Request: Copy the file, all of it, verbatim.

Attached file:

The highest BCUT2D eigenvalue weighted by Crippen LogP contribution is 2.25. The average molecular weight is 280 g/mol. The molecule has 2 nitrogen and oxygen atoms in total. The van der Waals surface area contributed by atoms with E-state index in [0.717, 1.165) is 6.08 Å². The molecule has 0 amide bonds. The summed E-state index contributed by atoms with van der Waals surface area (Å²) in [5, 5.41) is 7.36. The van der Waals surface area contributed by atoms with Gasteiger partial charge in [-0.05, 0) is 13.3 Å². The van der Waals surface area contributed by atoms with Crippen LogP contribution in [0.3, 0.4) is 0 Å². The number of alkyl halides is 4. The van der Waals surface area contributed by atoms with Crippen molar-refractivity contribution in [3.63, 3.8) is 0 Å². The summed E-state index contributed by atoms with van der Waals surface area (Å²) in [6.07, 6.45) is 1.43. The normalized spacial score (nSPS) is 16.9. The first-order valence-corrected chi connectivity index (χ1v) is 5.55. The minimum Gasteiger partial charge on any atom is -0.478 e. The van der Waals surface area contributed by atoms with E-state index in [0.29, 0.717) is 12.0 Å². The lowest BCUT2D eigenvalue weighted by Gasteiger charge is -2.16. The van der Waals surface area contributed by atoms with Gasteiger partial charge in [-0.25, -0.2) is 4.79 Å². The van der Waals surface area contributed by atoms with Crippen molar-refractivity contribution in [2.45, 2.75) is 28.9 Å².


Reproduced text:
The highest BCUT2D eigenvalue weighted by Crippen LogP contribution is 2.25. The average molecular weight is 280 g/mol. The molecule has 2 nitrogen and oxygen atoms in total. The van der Waals surface area contributed by atoms with E-state index in [0.717, 1.165) is 6.08 Å². The molecule has 0 amide bonds. The summed E-state index contributed by atoms with van der Waals surface area (Å²) in [5, 5.41) is 7.36. The van der Waals surface area contributed by atoms with Gasteiger partial charge in [-0.05, 0) is 13.3 Å². The van der Waals surface area contributed by atoms with Crippen LogP contribution in [0.3, 0.4) is 0 Å². The number of alkyl halides is 4. The van der Waals surface area contributed by atoms with Crippen molar-refractivity contribution in [3.63, 3.8) is 0 Å². The summed E-state index contributed by atoms with van der Waals surface area (Å²) in [6.07, 6.45) is 1.43. The normalized spacial score (nSPS) is 16.9. The first-order valence-corrected chi connectivity index (χ1v) is 5.55. The minimum Gasteiger partial charge on any atom is -0.478 e. The van der Waals surface area contributed by atoms with E-state index in [0.29, 0.717) is 12.0 Å². The lowest BCUT2D eigenvalue weighted by Gasteiger charge is -2.16. The van der Waals surface area contributed by atoms with Gasteiger partial charge in [-0.25, -0.2) is 4.79 Å². The van der Waals surface area contributed by atoms with Crippen molar-refractivity contribution in [2.45, 2.75) is 28.9 Å².